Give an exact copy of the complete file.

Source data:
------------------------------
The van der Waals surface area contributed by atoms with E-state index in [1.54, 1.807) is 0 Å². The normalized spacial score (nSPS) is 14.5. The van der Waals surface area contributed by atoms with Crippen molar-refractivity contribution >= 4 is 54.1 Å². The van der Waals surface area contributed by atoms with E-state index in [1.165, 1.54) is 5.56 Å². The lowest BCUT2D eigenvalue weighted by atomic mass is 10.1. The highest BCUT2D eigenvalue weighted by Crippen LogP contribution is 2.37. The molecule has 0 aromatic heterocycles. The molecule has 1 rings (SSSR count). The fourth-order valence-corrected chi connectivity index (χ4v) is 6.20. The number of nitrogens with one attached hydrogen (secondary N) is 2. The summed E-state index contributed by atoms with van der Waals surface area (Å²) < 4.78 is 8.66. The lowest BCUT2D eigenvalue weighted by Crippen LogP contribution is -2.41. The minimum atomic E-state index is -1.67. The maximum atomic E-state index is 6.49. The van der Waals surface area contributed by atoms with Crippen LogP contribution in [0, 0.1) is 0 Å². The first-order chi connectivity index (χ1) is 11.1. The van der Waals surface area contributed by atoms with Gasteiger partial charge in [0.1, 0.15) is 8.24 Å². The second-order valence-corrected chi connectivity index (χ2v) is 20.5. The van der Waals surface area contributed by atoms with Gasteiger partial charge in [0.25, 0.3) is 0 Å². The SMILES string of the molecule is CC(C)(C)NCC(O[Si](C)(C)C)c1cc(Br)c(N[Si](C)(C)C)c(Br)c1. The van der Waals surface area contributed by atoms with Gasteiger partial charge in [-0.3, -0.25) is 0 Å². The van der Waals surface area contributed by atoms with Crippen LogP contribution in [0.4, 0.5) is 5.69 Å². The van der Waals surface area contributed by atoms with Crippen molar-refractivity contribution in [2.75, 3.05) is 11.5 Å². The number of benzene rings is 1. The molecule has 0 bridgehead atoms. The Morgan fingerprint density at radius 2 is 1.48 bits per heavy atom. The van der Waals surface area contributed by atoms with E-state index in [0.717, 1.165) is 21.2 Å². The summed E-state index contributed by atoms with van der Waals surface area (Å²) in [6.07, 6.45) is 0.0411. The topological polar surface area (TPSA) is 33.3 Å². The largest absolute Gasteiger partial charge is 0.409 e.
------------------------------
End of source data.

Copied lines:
The van der Waals surface area contributed by atoms with E-state index in [1.54, 1.807) is 0 Å². The normalized spacial score (nSPS) is 14.5. The van der Waals surface area contributed by atoms with Crippen molar-refractivity contribution >= 4 is 54.1 Å². The van der Waals surface area contributed by atoms with E-state index in [1.165, 1.54) is 5.56 Å². The lowest BCUT2D eigenvalue weighted by atomic mass is 10.1. The highest BCUT2D eigenvalue weighted by Crippen LogP contribution is 2.37. The molecule has 0 aromatic heterocycles. The molecule has 1 rings (SSSR count). The fourth-order valence-corrected chi connectivity index (χ4v) is 6.20. The number of nitrogens with one attached hydrogen (secondary N) is 2. The summed E-state index contributed by atoms with van der Waals surface area (Å²) < 4.78 is 8.66. The lowest BCUT2D eigenvalue weighted by Crippen LogP contribution is -2.41. The minimum atomic E-state index is -1.67. The maximum atomic E-state index is 6.49. The van der Waals surface area contributed by atoms with Crippen LogP contribution in [0, 0.1) is 0 Å². The first-order chi connectivity index (χ1) is 11.1. The van der Waals surface area contributed by atoms with Gasteiger partial charge in [0.1, 0.15) is 8.24 Å². The second-order valence-corrected chi connectivity index (χ2v) is 20.5. The van der Waals surface area contributed by atoms with Gasteiger partial charge in [0.25, 0.3) is 0 Å². The SMILES string of the molecule is CC(C)(C)NCC(O[Si](C)(C)C)c1cc(Br)c(N[Si](C)(C)C)c(Br)c1. The van der Waals surface area contributed by atoms with Gasteiger partial charge in [-0.3, -0.25) is 0 Å². The van der Waals surface area contributed by atoms with Crippen LogP contribution in [0.4, 0.5) is 5.69 Å². The van der Waals surface area contributed by atoms with Crippen molar-refractivity contribution in [2.75, 3.05) is 11.5 Å². The number of benzene rings is 1. The molecule has 0 bridgehead atoms. The Morgan fingerprint density at radius 2 is 1.48 bits per heavy atom. The van der Waals surface area contributed by atoms with E-state index in [0.717, 1.165) is 21.2 Å². The summed E-state index contributed by atoms with van der Waals surface area (Å²) in [6.07, 6.45) is 0.0411. The topological polar surface area (TPSA) is 33.3 Å². The largest absolute Gasteiger partial charge is 0.409 e.